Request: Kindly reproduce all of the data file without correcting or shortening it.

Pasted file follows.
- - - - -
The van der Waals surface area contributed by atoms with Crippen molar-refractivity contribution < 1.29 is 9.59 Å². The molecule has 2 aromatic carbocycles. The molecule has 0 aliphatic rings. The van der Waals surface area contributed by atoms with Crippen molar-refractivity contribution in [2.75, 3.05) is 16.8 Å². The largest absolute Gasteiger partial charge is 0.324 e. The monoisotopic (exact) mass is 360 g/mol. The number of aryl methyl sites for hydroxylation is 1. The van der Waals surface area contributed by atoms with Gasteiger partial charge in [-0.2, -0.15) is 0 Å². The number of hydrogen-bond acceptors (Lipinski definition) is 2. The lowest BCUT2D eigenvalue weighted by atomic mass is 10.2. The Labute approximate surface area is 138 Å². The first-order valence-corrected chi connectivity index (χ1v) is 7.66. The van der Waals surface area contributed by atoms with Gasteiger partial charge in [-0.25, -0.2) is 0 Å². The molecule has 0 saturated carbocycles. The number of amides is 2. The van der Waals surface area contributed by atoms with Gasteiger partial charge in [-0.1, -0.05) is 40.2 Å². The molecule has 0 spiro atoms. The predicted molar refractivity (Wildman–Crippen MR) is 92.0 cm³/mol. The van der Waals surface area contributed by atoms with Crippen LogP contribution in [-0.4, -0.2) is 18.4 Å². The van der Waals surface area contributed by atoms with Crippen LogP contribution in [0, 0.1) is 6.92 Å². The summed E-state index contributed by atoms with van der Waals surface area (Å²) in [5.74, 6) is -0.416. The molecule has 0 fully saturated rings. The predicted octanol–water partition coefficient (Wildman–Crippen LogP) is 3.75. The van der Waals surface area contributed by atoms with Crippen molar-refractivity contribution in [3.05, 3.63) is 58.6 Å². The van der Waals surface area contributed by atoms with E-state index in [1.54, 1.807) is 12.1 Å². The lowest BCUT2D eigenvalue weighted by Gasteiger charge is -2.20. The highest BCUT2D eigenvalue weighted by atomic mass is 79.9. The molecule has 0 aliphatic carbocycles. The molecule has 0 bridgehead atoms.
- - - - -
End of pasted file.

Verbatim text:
The van der Waals surface area contributed by atoms with Crippen molar-refractivity contribution < 1.29 is 9.59 Å². The molecule has 2 aromatic carbocycles. The molecule has 0 aliphatic rings. The van der Waals surface area contributed by atoms with Crippen molar-refractivity contribution in [2.75, 3.05) is 16.8 Å². The largest absolute Gasteiger partial charge is 0.324 e. The monoisotopic (exact) mass is 360 g/mol. The number of aryl methyl sites for hydroxylation is 1. The van der Waals surface area contributed by atoms with Gasteiger partial charge in [-0.2, -0.15) is 0 Å². The number of hydrogen-bond acceptors (Lipinski definition) is 2. The lowest BCUT2D eigenvalue weighted by atomic mass is 10.2. The Labute approximate surface area is 138 Å². The first-order valence-corrected chi connectivity index (χ1v) is 7.66. The van der Waals surface area contributed by atoms with Gasteiger partial charge in [-0.25, -0.2) is 0 Å². The molecule has 0 saturated carbocycles. The number of amides is 2. The van der Waals surface area contributed by atoms with Gasteiger partial charge in [-0.1, -0.05) is 40.2 Å². The molecule has 0 spiro atoms. The predicted molar refractivity (Wildman–Crippen MR) is 92.0 cm³/mol. The van der Waals surface area contributed by atoms with Crippen LogP contribution in [-0.4, -0.2) is 18.4 Å². The van der Waals surface area contributed by atoms with Crippen LogP contribution in [0, 0.1) is 6.92 Å². The summed E-state index contributed by atoms with van der Waals surface area (Å²) in [5.74, 6) is -0.416. The molecule has 0 fully saturated rings. The predicted octanol–water partition coefficient (Wildman–Crippen LogP) is 3.75. The van der Waals surface area contributed by atoms with Crippen molar-refractivity contribution in [3.05, 3.63) is 58.6 Å². The van der Waals surface area contributed by atoms with E-state index in [1.54, 1.807) is 12.1 Å². The lowest BCUT2D eigenvalue weighted by Gasteiger charge is -2.20. The highest BCUT2D eigenvalue weighted by atomic mass is 79.9. The molecule has 0 aliphatic carbocycles. The molecule has 0 bridgehead atoms.